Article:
The taxman is set to reject Portsmouth Football Club’s plans to save itself
from collapse, as it regards the troubled club’s offer of 20p in the pound
return to creditors as too low.
“[Portsmouth Football Club] have offered 20p in the pound to creditors, which
we don’t regard as an acceptable return to the taxpayer,” an HMRC source told
Portsmouth is hoping to hammer out a Company Voluntary Arrangement (CVA),
giving the South Coast outfit the ability to carry on as a football club – with
a creditor meeting scheduled for next week.
The club needs 75%, or more, of creditors to vote in favour of the CVA for it
to be approved.
Because of the amount of money owed to the taxman, the agency holds 25% of
“We are determined to achieve a decent return to the taxpayer,” the source
HMRC had previously changed the first draft of a CVA as it wanted the proposal
to include a liquidation in order to investigate antecedent activities.
Accountancy Age revealed earlier this month that HMRC filed a writ
against the Premier League regarding its controversial “football creditors rule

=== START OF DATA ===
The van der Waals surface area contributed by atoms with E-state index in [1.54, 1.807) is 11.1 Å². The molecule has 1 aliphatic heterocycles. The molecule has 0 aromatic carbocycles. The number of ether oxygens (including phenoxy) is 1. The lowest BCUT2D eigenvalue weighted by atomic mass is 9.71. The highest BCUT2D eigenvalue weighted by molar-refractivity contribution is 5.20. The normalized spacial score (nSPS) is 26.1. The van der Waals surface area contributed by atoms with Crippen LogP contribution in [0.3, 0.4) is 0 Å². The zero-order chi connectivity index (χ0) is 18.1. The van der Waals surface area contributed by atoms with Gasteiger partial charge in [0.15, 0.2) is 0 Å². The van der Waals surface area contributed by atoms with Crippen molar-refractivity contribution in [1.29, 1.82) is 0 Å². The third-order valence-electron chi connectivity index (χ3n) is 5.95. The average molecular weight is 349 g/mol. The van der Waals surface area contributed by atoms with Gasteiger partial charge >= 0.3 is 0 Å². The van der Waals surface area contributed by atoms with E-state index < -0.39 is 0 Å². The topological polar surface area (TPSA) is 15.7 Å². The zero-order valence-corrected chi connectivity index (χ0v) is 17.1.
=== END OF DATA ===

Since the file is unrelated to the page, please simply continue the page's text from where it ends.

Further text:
The FCR essentially means all football creditors, including players and
managers will be paid in administrations, with the money usually deducted from
payments received through TV rights.
"The whole idea of HMRC officials supplying confidential information about individuals to the media on a non-attributable basis is, or should be, a matter of serious concern," say Supreme Court judges
Steve Absolom and Will Wright from KPMG Restructuring have been appointed joint administrators to City Motor Holdings and associated companies
Partners from Johnston Carmichael have been appointed as joint administrators to Axon Well Interventions Products UK
UK-based non-doms have paid ten times more tax than the average taxpayer, raising concerns over the Brexit impact on non-dom contributions and therefore, the economy